Breakfast program at Surrey schools changing lives in vulnerable areas

Community-Schools Partnership provides support to children and their families who may be vulnerable.

Adam and outreach worker Jetho Kambere beam during Surrey’s school district’s breakfast program.

Students buzz about a Bear Creek Elementary classroom as the aroma of French toast fills the air.

It’s 7:45 a.m., and school doesn’t start for another 45 minutes, but a couple dozen kids are starting their day a bit earlier than the rest.

A few young boys shoot basketballs at a hoop hooked on a cabinet door, other youngsters sit at desks and play, and laughter abounds.

These children are taking part in a breakfast program the Surrey school district offers at more than 20 schools in neighbourhoods that show high levels of vulnerability.

Outreach worker Jethro Kambere’s day starts even earlier than the children’s.

He often begins his mornings with a “walking school bus,” knocking on the front doors of some of these children to get them out of bed. Together, they make the jaunt to school and have breakfast.

It’s all in an effort to get kids who are chronically absent, or tardy, to school.

“It starts in Kindergarten. We want to break the trend right away before it becomes a pattern,” said Kambere.

Attending school is step one, he said: “You don’t want kids to develop trends they’re going to carry with them their whole life. I want them to understand what’s important to them. It’s important to have a healthy meal, it’s important to be physically active, it’s important to learn.”

The program is part of the Community-Schools Partnership, established in 2007 to provide support to children and their families who may be vulnerable.

And in Surrey, the numbers are high. According to the Surrey Poverty Reduction Coalition, Surrey has the most poverty-stricken neighbourhoods in the region.

It’s a stark reality, but one not specific to Surrey. Last year’s 2015 BC Child Poverty Report Card revealed one in five children in the province lives in poverty.

At the Newton elementary school, Kambere typically handles about 15 cases. On his radar, currently, are brother and sister Chelsea, 11, and Adam, 10, (names changed for privacy reasons).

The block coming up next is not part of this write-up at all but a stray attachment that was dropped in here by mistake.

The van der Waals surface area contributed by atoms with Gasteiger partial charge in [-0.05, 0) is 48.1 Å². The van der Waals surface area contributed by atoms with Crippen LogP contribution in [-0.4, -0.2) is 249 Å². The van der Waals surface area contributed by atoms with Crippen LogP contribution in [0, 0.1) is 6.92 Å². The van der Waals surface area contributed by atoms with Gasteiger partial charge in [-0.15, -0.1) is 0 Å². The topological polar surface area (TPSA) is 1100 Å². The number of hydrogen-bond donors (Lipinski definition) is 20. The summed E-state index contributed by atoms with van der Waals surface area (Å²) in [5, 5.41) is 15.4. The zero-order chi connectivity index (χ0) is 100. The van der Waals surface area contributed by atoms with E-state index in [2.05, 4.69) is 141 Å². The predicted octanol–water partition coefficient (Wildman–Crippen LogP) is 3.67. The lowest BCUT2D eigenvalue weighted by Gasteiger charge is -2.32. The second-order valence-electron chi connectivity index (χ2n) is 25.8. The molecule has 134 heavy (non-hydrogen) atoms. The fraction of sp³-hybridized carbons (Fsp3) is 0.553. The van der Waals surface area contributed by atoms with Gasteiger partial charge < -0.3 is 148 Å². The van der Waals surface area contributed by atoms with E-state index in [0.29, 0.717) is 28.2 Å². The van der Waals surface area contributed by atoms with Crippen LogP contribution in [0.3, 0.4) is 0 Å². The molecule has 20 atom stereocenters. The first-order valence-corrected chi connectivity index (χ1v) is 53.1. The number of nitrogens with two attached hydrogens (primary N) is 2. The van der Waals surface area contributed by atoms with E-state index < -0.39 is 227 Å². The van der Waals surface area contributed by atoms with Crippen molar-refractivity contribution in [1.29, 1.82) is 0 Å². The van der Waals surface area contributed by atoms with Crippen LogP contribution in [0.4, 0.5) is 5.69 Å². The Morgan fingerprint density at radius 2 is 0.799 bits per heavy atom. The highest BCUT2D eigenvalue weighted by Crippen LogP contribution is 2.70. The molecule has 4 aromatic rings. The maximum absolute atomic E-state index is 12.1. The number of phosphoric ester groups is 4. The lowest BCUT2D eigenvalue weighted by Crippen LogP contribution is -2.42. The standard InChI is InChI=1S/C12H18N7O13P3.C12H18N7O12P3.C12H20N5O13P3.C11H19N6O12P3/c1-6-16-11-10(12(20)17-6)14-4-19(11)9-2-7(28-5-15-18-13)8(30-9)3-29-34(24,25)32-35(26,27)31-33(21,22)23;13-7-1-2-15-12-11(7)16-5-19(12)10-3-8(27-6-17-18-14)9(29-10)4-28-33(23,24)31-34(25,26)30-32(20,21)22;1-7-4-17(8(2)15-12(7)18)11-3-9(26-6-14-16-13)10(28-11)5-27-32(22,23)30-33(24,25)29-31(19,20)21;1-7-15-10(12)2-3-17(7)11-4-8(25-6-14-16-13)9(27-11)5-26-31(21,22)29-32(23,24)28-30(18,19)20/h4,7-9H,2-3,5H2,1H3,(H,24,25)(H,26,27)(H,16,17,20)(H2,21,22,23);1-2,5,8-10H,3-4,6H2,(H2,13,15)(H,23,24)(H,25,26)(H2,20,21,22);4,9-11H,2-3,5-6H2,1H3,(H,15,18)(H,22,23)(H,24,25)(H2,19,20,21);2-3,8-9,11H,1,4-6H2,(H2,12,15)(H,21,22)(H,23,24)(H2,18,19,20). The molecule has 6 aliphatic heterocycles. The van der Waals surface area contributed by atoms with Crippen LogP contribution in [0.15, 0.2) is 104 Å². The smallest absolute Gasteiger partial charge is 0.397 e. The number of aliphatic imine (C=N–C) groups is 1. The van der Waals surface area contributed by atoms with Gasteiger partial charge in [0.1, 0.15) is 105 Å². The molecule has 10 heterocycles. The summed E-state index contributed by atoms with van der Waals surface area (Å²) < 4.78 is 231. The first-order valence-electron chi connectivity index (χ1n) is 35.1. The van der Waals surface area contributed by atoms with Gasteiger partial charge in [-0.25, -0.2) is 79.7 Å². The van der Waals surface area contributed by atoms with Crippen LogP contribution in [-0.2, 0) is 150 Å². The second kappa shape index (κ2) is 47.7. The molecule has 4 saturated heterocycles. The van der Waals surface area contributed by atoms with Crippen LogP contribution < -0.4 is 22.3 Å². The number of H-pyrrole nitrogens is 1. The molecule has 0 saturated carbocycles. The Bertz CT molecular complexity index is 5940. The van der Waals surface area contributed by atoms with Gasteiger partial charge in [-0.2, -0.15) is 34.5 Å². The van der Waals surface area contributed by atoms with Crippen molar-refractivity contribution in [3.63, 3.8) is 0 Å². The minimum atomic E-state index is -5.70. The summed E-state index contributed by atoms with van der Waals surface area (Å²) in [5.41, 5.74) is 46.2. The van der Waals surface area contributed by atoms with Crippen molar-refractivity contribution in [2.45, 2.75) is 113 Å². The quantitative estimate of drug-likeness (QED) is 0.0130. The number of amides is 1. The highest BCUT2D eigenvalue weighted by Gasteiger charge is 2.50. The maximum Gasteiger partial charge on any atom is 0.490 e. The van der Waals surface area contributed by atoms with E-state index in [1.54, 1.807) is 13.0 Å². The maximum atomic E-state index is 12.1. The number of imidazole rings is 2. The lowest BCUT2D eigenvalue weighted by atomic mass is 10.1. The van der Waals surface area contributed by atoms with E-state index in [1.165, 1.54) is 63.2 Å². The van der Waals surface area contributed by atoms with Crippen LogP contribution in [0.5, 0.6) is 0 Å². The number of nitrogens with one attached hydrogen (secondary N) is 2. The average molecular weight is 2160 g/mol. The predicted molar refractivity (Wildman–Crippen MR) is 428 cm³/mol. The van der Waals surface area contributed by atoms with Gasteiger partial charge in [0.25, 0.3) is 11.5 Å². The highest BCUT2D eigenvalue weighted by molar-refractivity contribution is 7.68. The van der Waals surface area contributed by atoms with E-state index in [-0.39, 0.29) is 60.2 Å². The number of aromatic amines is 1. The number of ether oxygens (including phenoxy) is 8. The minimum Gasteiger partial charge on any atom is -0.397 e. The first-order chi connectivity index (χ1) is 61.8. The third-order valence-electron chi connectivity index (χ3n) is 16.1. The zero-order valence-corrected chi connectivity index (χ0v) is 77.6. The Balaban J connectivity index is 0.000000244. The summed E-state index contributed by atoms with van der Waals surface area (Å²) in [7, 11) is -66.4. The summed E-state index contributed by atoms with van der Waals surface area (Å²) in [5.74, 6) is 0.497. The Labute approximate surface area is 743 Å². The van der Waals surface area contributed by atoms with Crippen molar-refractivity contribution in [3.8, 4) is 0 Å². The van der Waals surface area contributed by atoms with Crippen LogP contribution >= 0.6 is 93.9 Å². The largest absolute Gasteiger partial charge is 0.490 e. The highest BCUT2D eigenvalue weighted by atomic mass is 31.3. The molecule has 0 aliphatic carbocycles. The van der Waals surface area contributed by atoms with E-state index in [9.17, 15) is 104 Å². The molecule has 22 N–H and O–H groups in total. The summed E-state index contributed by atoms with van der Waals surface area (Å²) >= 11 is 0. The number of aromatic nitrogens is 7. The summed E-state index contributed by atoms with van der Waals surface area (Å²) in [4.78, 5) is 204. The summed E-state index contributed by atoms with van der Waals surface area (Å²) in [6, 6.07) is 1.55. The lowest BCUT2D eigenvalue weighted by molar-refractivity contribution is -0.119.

“Adam was coming late everyday before,” said Kambere.

The youngster would act up in class, wouldn’t listen, or he was outright unresponsive.

Today he’s eager to learn.

“He asked him mom to buy him a dictionary,” Kambere said. “He’s asked me to make him a multiplication chart. He’s started to understand that school is important.”

It’s been refreshing to see Adam’s attitude change, he said.

“One day, it was so bizarre, he got his hair cut, side parted, shirt buttoned up, tucked in, he looked like he was ready for work,” Kambere said proudly. “It was almost symbolic of the change that he’s made.”

Mom Dolores (name also changed) agreed.

“Adam’s been having trouble getting up and getting going. He’s struggling, emotionally, without any kind of a male figure around,” said Dolores.

But Kambere’s influence has changed Adam. Usually hard to get going for the day, Adam jumps out of bed when Kambere comes knocking.

“It’s kind of beyond school. It’s a connection,” Dolores said of the program. “I just think it offers that extra element that some parents just don’t have available to them.”

Being a single mom to three kids, that support is appreciated.

“It’s really helped them, bring up their confidence,” she said. “Whether I’m working morning shifts or after-school shifts, I know they’re able to get up and get to school on time and get breakfast.”

The Surrey mother is particularly thankful to have after-school support through another district program, which offers help with homework and even outings to places such as Science World and Extreme Air.

“Before, it was my oldest (a 16-year-old) kind of watching them from kind of right after school until about 9 sometimes,” said Dolores. “Knowing they’re getting help with homework, maybe getting a snack, maybe going places… They have opportunities outside of what I would ever be able to give them.

“The system itself is not perfect. I believe that there are so many gaps, and I think this helps fill a bit of that gap.”

amy.reid@thenownewspaper.com

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